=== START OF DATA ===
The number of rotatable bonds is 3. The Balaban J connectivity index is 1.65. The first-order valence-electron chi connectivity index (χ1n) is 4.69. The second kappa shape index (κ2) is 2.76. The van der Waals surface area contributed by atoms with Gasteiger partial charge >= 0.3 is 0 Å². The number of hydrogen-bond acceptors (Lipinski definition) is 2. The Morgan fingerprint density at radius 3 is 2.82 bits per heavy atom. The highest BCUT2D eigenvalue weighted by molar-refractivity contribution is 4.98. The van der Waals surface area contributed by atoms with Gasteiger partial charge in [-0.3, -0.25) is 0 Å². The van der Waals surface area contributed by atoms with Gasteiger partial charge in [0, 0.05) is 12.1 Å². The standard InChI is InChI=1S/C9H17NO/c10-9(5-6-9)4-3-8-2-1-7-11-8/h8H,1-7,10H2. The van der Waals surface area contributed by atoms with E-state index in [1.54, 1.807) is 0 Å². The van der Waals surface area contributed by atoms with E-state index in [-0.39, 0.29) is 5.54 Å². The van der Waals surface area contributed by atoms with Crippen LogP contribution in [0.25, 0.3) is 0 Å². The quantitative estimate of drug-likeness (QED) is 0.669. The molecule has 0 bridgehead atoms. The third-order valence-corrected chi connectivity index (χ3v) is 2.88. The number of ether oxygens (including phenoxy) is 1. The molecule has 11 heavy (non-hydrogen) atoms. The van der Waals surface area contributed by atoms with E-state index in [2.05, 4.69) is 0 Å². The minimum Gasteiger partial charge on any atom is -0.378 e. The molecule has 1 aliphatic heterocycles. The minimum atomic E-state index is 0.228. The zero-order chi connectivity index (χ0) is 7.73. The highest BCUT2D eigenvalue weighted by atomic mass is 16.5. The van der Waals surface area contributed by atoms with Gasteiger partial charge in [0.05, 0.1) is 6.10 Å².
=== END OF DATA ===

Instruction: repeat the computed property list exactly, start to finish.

The number of rotatable bonds is 3. The Balaban J connectivity index is 1.65. The first-order valence-electron chi connectivity index (χ1n) is 4.69. The second kappa shape index (κ2) is 2.76. The van der Waals surface area contributed by atoms with Gasteiger partial charge >= 0.3 is 0 Å². The number of hydrogen-bond acceptors (Lipinski definition) is 2. The Morgan fingerprint density at radius 3 is 2.82 bits per heavy atom. The highest BCUT2D eigenvalue weighted by molar-refractivity contribution is 4.98. The van der Waals surface area contributed by atoms with Gasteiger partial charge in [-0.3, -0.25) is 0 Å². The van der Waals surface area contributed by atoms with Gasteiger partial charge in [0, 0.05) is 12.1 Å². The standard InChI is InChI=1S/C9H17NO/c10-9(5-6-9)4-3-8-2-1-7-11-8/h8H,1-7,10H2. The van der Waals surface area contributed by atoms with E-state index in [1.54, 1.807) is 0 Å². The van der Waals surface area contributed by atoms with E-state index in [-0.39, 0.29) is 5.54 Å². The van der Waals surface area contributed by atoms with Crippen LogP contribution in [0.25, 0.3) is 0 Å². The quantitative estimate of drug-likeness (QED) is 0.669. The molecule has 0 bridgehead atoms. The third-order valence-corrected chi connectivity index (χ3v) is 2.88. The number of ether oxygens (including phenoxy) is 1. The molecule has 11 heavy (non-hydrogen) atoms. The van der Waals surface area contributed by atoms with E-state index in [2.05, 4.69) is 0 Å². The minimum Gasteiger partial charge on any atom is -0.378 e. The molecule has 1 aliphatic heterocycles. The minimum atomic E-state index is 0.228. The zero-order chi connectivity index (χ0) is 7.73. The highest BCUT2D eigenvalue weighted by atomic mass is 16.5. The van der Waals surface area contributed by atoms with Gasteiger partial charge in [0.05, 0.1) is 6.10 Å².